Leaders build trust in uncertain times when they take time to understand . . . not just know, but truly understand . . . the tone, climate, temperature, mood, and morale of the team. People are emotionally fragile right now, so understanding leaders respond with empathy and patience. Fast-changing conditions prevent perfect answers, so understanding leaders respond with wisdom and discernment. Every leader has their personal limits, and those who understand that respond with self-grace and forgiveness. A little bit of understanding goes a long way in building trust in turbulent times.


Turbulent times scream for leaders to be calm, steady, consistent, and reasoned in their approach to management. Team members want to be reassured that their leader is maintaining a level head amidst the craziness. They want to have confidence that although the leader may not have all the answers, they aren’t freaking out over the circumstances. Leaders set the emotional tone for how the team will respond. I’m reminded of the movie Remember the Titans, a story about the racial integration of a Virginia high school and its football team in the early 1970’s. Once particular scene involving Gerry, the white captain of the team, and Julius, one of the star black players, centers on Gerry calling out Julius for his poor attitude. Lest Gerry think all the blame lays at Julius’ feet, Julius reminds him that his and the team’s “attitude reflects leadership, captain.” What does your team’s attitude reflect about your leadership?


Do you want to know what your people want most from you during these turbulent times? You. They want you. Time with you. They want your presence. Yes, they want direction, support, encouragement, empathy, vision, steadiness, boldness, and many other things. But most of all, they want you. And that involves time. If your team has had to switch to remote work like many others have done during the COVID-19 pandemic, they no longer have the benefit of those random hallway encounters with you. They don’t see you in the break room during lunch, or in the parking lot before and after work. So that means you need to make the time to be extra visible. Maintain regular one-on-one meetings with your team members, and leverage Zoom meetings, phone calls, text messages, and even handwritten notes sent via snail mail. Whatever it takes to be present for your team is worth it, but it starts with you carving out the time to make it happen.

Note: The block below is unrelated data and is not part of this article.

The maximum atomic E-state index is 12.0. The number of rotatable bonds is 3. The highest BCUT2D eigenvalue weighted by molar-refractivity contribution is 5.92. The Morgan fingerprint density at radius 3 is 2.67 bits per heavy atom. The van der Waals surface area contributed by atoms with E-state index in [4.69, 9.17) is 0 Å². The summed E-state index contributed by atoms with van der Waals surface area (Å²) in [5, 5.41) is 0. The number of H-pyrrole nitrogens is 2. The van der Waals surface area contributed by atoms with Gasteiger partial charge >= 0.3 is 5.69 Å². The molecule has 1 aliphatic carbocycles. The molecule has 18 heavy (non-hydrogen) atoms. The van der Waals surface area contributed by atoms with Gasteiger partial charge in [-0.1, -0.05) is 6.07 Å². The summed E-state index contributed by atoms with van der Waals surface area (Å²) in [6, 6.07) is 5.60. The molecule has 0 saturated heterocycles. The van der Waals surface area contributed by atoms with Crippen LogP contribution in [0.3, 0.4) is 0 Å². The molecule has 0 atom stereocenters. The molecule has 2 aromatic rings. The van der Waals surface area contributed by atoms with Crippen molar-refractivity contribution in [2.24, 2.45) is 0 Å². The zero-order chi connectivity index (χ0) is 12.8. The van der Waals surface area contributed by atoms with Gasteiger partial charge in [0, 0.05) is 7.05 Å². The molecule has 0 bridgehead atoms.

Trustworthy leadership is needed every day, not just during times of turbulence and uncertainty.

In the spirit of “never letting a good crisis go to waste,” use this time to hone your skills as a trustworthy leader. Be transparent in your communications, model resilience for your team, respond to team members with understanding, exhibit steadiness in your leadership, and devote the personal time needed to foster high-trust relationships. It will not only lead your team through this crisis, it will set them up for long-term success in the future.